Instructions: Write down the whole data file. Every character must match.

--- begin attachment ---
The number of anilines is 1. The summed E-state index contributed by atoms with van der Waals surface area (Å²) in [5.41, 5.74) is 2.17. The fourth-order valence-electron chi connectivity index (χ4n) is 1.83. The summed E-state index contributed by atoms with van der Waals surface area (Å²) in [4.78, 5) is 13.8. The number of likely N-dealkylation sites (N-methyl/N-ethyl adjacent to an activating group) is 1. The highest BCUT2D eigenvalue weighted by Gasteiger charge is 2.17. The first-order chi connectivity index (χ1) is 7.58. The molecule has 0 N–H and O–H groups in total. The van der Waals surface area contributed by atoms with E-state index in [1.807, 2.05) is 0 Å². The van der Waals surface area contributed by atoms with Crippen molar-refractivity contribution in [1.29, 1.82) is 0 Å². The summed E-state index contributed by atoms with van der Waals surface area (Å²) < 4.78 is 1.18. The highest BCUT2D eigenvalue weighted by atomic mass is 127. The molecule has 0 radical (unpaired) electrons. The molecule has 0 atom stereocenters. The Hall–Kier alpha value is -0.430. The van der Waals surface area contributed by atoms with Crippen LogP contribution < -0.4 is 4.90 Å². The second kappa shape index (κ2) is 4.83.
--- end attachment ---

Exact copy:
The number of anilines is 1. The summed E-state index contributed by atoms with van der Waals surface area (Å²) in [5.41, 5.74) is 2.17. The fourth-order valence-electron chi connectivity index (χ4n) is 1.83. The summed E-state index contributed by atoms with van der Waals surface area (Å²) in [4.78, 5) is 13.8. The number of likely N-dealkylation sites (N-methyl/N-ethyl adjacent to an activating group) is 1. The highest BCUT2D eigenvalue weighted by Gasteiger charge is 2.17. The first-order chi connectivity index (χ1) is 7.58. The molecule has 0 N–H and O–H groups in total. The van der Waals surface area contributed by atoms with E-state index in [1.807, 2.05) is 0 Å². The van der Waals surface area contributed by atoms with Crippen molar-refractivity contribution in [1.29, 1.82) is 0 Å². The summed E-state index contributed by atoms with van der Waals surface area (Å²) < 4.78 is 1.18. The highest BCUT2D eigenvalue weighted by atomic mass is 127. The molecule has 0 radical (unpaired) electrons. The molecule has 0 atom stereocenters. The Hall–Kier alpha value is -0.430. The van der Waals surface area contributed by atoms with Crippen LogP contribution < -0.4 is 4.90 Å². The second kappa shape index (κ2) is 4.83.